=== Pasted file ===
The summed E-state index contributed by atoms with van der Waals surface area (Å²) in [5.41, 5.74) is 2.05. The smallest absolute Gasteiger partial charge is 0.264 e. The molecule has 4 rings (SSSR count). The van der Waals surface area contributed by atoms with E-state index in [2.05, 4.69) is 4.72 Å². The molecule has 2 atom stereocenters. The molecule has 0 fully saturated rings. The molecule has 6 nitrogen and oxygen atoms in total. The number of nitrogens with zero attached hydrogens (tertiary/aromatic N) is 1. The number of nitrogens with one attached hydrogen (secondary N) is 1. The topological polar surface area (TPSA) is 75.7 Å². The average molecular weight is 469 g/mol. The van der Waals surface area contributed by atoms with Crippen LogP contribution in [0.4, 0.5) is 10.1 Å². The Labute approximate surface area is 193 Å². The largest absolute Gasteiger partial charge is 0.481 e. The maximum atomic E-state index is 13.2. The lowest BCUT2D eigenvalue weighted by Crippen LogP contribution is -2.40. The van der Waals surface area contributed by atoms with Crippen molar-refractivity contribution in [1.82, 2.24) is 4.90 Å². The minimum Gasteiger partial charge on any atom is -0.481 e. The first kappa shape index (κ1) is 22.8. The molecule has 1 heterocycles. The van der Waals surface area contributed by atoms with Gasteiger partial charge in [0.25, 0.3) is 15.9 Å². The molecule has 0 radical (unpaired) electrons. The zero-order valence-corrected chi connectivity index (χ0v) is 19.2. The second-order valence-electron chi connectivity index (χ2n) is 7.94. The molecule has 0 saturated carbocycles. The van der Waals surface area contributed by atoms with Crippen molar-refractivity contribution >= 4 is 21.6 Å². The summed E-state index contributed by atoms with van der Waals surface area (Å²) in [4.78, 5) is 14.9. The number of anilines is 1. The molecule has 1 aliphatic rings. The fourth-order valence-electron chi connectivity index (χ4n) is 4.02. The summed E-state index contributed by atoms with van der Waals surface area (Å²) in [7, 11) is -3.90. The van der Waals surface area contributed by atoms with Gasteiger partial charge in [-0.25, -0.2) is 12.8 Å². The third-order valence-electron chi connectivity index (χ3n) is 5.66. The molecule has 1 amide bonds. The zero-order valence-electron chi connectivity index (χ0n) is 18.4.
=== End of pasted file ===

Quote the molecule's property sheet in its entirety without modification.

The summed E-state index contributed by atoms with van der Waals surface area (Å²) in [5.41, 5.74) is 2.05. The smallest absolute Gasteiger partial charge is 0.264 e. The molecule has 4 rings (SSSR count). The van der Waals surface area contributed by atoms with E-state index in [2.05, 4.69) is 4.72 Å². The molecule has 2 atom stereocenters. The molecule has 0 fully saturated rings. The molecule has 6 nitrogen and oxygen atoms in total. The number of nitrogens with zero attached hydrogens (tertiary/aromatic N) is 1. The number of nitrogens with one attached hydrogen (secondary N) is 1. The topological polar surface area (TPSA) is 75.7 Å². The average molecular weight is 469 g/mol. The van der Waals surface area contributed by atoms with Crippen LogP contribution in [0.4, 0.5) is 10.1 Å². The Labute approximate surface area is 193 Å². The largest absolute Gasteiger partial charge is 0.481 e. The maximum atomic E-state index is 13.2. The lowest BCUT2D eigenvalue weighted by Crippen LogP contribution is -2.40. The van der Waals surface area contributed by atoms with Crippen molar-refractivity contribution in [1.82, 2.24) is 4.90 Å². The minimum Gasteiger partial charge on any atom is -0.481 e. The first kappa shape index (κ1) is 22.8. The molecule has 1 heterocycles. The van der Waals surface area contributed by atoms with Gasteiger partial charge in [0.25, 0.3) is 15.9 Å². The molecule has 0 radical (unpaired) electrons. The zero-order valence-corrected chi connectivity index (χ0v) is 19.2. The second-order valence-electron chi connectivity index (χ2n) is 7.94. The molecule has 0 saturated carbocycles. The van der Waals surface area contributed by atoms with Crippen molar-refractivity contribution >= 4 is 21.6 Å². The summed E-state index contributed by atoms with van der Waals surface area (Å²) in [4.78, 5) is 14.9. The number of anilines is 1. The molecule has 1 aliphatic rings. The fourth-order valence-electron chi connectivity index (χ4n) is 4.02. The summed E-state index contributed by atoms with van der Waals surface area (Å²) in [7, 11) is -3.90. The van der Waals surface area contributed by atoms with Gasteiger partial charge in [-0.25, -0.2) is 12.8 Å². The third-order valence-electron chi connectivity index (χ3n) is 5.66. The molecule has 1 amide bonds. The zero-order valence-electron chi connectivity index (χ0n) is 18.4.